No Bad Words are Banned in My House

If you don't let your kids swear, they won't learn to do it worth a damn.

by Scott Alexander
A little boy in a brown shirt and light blue sweater vest, swearing
<a href="" target="_blank">flickr / yoshiyasu nishikawa</a>

I remember the first time I let myself swear in front of my oldest kid. I’d been trying to be good about it, but I work in publishing and it’s a business of swear words and life is stressful. Bad words can, therefore, be useful in my line of work. I was packing for a work trip and Phineas, all of a year-and-a-half old, was toddling around behind me. To be honest, I wouldn’t so much call what I was doing packing as frantically running around our apartment throwing clothes in a bag, knowing that if I wasn’t in a taxi in the next five minutes, I was going to miss my flight and set off a cascade of terrible outcomes.

I just needed three clean dress shirts and I was done. I dashed the closet open and found…the dry cleaning I was supposed to drop off the previous week.

“Fuck fuck fuck fuck fuck fuck fuck fuck FUCK!” I shouted, with rising intensity, a language alarm bell ringing somewhere in the back of my head.

But while I may not have been shouting to anyone in particular, I was shouting near someone. Someone who reminded me of that fact about five minutes later as I ran out the door in an old t-shirt.

“See you in a few days, buddy!” I said. “Love you.”

“Fuck!” Phineas replied, happily.

“Fuck,” I echoed, softly under my breath.

I thought a lot about swearing on that trip, thanks to some airport and plane time. By the time I got back home, I had a new household rule: There is no such thing as a bad word.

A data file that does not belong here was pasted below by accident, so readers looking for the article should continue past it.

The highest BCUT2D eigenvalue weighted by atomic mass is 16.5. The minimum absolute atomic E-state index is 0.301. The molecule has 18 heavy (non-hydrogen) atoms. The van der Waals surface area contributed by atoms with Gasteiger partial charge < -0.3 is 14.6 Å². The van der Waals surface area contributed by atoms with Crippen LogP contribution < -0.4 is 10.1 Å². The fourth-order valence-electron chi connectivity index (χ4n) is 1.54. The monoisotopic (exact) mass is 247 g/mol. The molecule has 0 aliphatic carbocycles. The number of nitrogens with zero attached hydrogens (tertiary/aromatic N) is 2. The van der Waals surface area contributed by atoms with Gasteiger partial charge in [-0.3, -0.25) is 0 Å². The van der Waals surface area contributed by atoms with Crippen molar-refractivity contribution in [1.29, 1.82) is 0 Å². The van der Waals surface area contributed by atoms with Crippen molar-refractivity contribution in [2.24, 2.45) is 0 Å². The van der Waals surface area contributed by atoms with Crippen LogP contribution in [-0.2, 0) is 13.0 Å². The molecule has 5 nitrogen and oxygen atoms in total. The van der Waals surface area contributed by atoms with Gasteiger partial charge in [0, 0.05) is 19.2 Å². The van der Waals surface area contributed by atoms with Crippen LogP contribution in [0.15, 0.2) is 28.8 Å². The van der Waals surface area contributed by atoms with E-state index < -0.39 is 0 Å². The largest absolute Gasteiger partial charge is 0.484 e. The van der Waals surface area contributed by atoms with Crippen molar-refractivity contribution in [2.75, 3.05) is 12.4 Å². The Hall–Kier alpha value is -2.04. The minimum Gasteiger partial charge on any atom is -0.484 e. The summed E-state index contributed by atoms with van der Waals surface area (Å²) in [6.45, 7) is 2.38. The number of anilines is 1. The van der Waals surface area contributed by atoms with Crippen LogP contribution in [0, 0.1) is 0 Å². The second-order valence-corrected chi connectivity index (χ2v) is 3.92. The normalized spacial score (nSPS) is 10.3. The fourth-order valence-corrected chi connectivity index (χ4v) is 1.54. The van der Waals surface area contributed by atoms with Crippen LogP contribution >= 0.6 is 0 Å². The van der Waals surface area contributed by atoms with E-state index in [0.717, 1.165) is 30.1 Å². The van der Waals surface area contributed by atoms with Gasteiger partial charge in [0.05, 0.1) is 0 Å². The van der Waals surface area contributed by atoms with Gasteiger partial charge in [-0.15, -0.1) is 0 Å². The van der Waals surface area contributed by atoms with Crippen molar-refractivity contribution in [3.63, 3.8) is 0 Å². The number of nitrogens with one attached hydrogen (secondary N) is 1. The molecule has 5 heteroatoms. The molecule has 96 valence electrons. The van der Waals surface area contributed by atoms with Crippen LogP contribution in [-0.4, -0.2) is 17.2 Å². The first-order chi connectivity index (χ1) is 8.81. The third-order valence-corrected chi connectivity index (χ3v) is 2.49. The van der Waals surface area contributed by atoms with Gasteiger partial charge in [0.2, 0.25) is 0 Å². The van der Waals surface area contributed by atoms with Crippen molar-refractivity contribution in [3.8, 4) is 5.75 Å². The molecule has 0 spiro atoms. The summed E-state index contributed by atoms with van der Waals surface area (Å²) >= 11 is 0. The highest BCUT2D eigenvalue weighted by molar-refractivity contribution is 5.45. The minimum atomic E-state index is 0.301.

We’ve had a lot of rules in our house over the years. There was the one about the kids each getting one hour of screen time per weekend day. There was the one about everyone making their beds in the morning. There was the one about not feeding the dog from the table. You can probably guess how those all turned out.

But the bad word rule stuck and I believe this little rule had a surprisingly profound effect on my family. Allowing all words into our speech has, ironically, underlined how the words we use affect other people.

Take the word “stupid.” I’d argue that it’s easier to wound someone with “stupid” than with “shit.” It’s not banned in my house, but I’ve become highly sensitized to the ways in which it is deployed.

When my daughters fight and Frida tells Ava, “You just think that because you’re stupid.” I intervene to tell her what she’s saying is unkind and unhelpful.

But I don’t tell her we shouldn’t use that word in my house. Because we do. Because a lot of things are stupid. Books, TV shows, IKEA furniture, even people sometimes. I actively encourage my kids to talk about the ways in which they think people or things are stupid, as long as what they’re saying is substantive. It doesn’t cross the line until it’s used as an epithet. Until they’re using their words to try to harm someone.

It might sound like this requires some extra thinking, and it does. But the guidelines are pretty simple. Words can be used to describe things substantively (i.e. in ways that contain observation or analysis) or they can be used as epithets or slurs (i.e. empty stand-ins for meaning, intended only to harm). The reason slurs and epithets leap so readily into our mouths is because they are easy. They literally require no thought. My guess is that this is the root of the “swearing indicates lazy thinking,” argument against profanity. Turns out it’s not the words themselves, but how you use them. Indeed, an oft-cited 2016 Marist College study found precisely the opposite: the more fluent its subjects were in swearing, the better their language skills tended to be.

I grew up in a household where the primary rule was “if you don’t have anything nice to say, don’t say anything at all.” This, of course, included swear words, but also extended to almost any critical speech. In effect, “stupid” was banned alongside “shit” and “fuck.”